In the morning he returns for 25-days of radiation therapy..
"Now I am ugly" is what little Alexis said when his hair started falling out from the chemotherapy. His mother shaved his head so he would stop becoming upset each time more hair fell out. Brenda told Alexis, "No! You are very handsome. Remember how you looked in the old photos? You are handsome."
Like so many little children, Alexis loves super heroes, so I told him about the Marvel Superhero named "Daredevil. "He is a blind super hero! He wears a red costume and mask and although he cannot see, his hearing became so sharp that he can hear when the bad guys try to punch him! He uses his cane to beat the bad guys!""
I returned the next week with some Daredevil comic books that Brenda will read and describe to him. The little guy was so happy that he took the comic books that he can only see in his imagination with him to the hospital.
I added Daredevil items to our Amazon Wish List, along with other items for the blind children in the colonias.
In the morning he returns for another round of chemotherapy.
Alexis is slowly adjusting to the world of the blind as he fights cancer with an aggressive regimen of chemotherapy. We are paying to have a stent inserted. (It is a tiny wire mesh tube. It props open an artery and is left there so that a new needle is not needed each time he receives his treatments).
Some days are very good. He recently played with large building blocks and built a castle by touch. Also, there is the night that he said that he could see the moon.
He was outside with his mother when he turned and pointed directly at the moon. "Look how beautiful the moon is tonight!"
His mother asked, "How can you see the moon?"
"Alexis replied, "I can see it with my heart!"
Months of chemotherapy began on June 24th.
Now facing the reality of being blind and the fact that although he was told after his last eye was taken, he would be all better and going home, is not true.
Because he will have so many chemotherapy treatments, doctors tell us they want to put in a stent so they will no longer need to keep using his veins. So many needles in such a little guy (or probably anyone) can cause real damage to the veins.
I cannot think of one single thing to say to this little boy that will bring him cheer.
We met Alexis after his left eye was removed. Doctors tried conventional cancer treatments to destroy the tumor on his eye, but surgery was the only option. We made a prosthesis possible for the little boy and helped with follow-up visits.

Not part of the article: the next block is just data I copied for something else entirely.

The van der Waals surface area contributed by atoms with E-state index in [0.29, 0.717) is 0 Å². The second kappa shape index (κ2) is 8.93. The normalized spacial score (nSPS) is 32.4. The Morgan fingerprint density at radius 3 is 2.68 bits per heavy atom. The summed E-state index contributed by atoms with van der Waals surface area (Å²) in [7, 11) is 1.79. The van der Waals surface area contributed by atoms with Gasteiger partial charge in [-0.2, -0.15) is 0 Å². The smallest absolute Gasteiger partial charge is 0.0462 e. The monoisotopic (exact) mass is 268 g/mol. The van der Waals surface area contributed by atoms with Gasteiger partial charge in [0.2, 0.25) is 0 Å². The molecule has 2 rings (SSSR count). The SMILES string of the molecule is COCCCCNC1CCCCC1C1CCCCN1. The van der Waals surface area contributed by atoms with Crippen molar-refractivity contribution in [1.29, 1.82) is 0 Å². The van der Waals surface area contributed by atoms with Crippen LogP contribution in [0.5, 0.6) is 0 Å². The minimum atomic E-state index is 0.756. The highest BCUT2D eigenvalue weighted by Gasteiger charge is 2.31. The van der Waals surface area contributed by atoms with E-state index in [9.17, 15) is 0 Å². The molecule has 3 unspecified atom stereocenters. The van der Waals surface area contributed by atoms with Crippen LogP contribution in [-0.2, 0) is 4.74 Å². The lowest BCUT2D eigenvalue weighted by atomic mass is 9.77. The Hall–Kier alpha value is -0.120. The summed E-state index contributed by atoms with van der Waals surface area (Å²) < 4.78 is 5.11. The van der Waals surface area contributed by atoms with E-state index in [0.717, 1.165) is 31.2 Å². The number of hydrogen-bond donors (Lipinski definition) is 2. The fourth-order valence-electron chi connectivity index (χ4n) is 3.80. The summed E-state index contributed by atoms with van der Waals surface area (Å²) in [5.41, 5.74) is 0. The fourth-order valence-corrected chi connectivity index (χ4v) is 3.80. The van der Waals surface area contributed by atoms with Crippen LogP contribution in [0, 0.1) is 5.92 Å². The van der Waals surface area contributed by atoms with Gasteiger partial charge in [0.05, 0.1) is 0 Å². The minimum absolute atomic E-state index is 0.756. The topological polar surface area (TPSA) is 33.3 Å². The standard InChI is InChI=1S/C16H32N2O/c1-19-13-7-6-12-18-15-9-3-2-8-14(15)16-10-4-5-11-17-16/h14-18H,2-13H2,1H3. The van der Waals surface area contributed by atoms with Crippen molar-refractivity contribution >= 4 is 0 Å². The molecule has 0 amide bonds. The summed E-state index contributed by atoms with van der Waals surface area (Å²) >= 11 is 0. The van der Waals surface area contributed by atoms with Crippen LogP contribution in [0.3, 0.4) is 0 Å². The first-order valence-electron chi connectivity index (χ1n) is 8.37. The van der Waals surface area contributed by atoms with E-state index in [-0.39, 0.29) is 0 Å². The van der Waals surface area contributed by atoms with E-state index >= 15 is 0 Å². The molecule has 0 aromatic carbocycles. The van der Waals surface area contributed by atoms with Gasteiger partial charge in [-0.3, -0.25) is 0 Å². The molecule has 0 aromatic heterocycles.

Alexis lives with his parents and his sister in a very humble house. The dirt road we take to his home is very narrow. The steep climb up the hill to his home takes us past the site of a campfire used for cooking and to cinder block steps we climb to enter the house.
Although the house is made from scraps of lumber and cardboard, his father is gradually building a small cinder block house.
We helped Alexis when additional tumors were detected in his remaining eye.
The hospital lab report in October of 2018 were wonderful. Cancer was in remission. However, the November lab report was devastating. The cancer returned and was spreading. Doctors were afraid to operate and prescribed a different type of chemotherapy.
By the end of the year, doctors said that the only solution was to remove his remaining eye. The biggest fear was that he might not survive the surgery or that the cancer had spread to his brain.
His left eye was already replaced with a prosthetic when his right eye was removed. No cancer was found to have spread to his brain. However, the lab eventually determined that it is likely the cancer spread to other parts of his body. On Tuesday, June 18, doctors will begin more tests of his neck and stomach.
Alexis asked if we could buy but tickets so that he could go home for the weekend with his mom, to see his sisters and other family members. We got him home, ordered pizza, gave his some new toy cars, and remain hopeful that Tuesday's tests will reveal that he is all clear.
We know that he is likely in for a hard fight, but we know that he is up to it. We've met teens that doctors said would not survive to see their second birthday. Aileen, a 16 year old, was born totally blind and is an artist, a singer, and babysat her siblings when her mother had to work. We work with Acuna's teacher of the blind and she stands ready to help Alexis as does Aileen and all of the children and parents that come to the classes for Acuna's blind children.
Alexis and his mother do the hard work. All that we need to do is help with the money needed to give Alexis every possible chance to survive and to thrive.
June 19 Yesterday doctors found that his organs were clear of cancer, however there are cells on his eyelids. A strenuous series of chemotherapy will soon begin and continue for 3 months after he is cleared by a pediatrician.